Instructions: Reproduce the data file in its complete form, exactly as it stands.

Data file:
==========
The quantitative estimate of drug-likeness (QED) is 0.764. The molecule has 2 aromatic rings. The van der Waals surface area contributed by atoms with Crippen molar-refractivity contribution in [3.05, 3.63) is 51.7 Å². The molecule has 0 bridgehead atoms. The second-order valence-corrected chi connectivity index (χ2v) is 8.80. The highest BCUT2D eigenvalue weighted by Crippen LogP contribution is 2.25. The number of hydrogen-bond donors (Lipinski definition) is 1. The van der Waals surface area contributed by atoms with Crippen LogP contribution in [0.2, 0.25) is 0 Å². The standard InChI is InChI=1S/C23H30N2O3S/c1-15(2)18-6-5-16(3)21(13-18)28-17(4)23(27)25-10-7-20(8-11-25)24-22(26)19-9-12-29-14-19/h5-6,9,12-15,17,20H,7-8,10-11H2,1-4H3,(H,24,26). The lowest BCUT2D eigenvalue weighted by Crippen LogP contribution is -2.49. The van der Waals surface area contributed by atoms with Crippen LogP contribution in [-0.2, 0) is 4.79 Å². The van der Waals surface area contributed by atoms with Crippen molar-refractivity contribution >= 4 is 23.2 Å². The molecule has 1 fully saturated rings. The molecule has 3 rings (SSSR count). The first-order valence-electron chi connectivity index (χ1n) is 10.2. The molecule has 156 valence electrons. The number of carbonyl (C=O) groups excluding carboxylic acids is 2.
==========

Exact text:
The quantitative estimate of drug-likeness (QED) is 0.764. The molecule has 2 aromatic rings. The van der Waals surface area contributed by atoms with Crippen molar-refractivity contribution in [3.05, 3.63) is 51.7 Å². The molecule has 0 bridgehead atoms. The second-order valence-corrected chi connectivity index (χ2v) is 8.80. The highest BCUT2D eigenvalue weighted by Crippen LogP contribution is 2.25. The number of hydrogen-bond donors (Lipinski definition) is 1. The van der Waals surface area contributed by atoms with Crippen LogP contribution in [0.2, 0.25) is 0 Å². The standard InChI is InChI=1S/C23H30N2O3S/c1-15(2)18-6-5-16(3)21(13-18)28-17(4)23(27)25-10-7-20(8-11-25)24-22(26)19-9-12-29-14-19/h5-6,9,12-15,17,20H,7-8,10-11H2,1-4H3,(H,24,26). The lowest BCUT2D eigenvalue weighted by Crippen LogP contribution is -2.49. The van der Waals surface area contributed by atoms with Crippen LogP contribution in [-0.2, 0) is 4.79 Å². The van der Waals surface area contributed by atoms with Crippen molar-refractivity contribution >= 4 is 23.2 Å². The molecule has 1 fully saturated rings. The molecule has 3 rings (SSSR count). The first-order valence-electron chi connectivity index (χ1n) is 10.2. The molecule has 156 valence electrons. The number of carbonyl (C=O) groups excluding carboxylic acids is 2.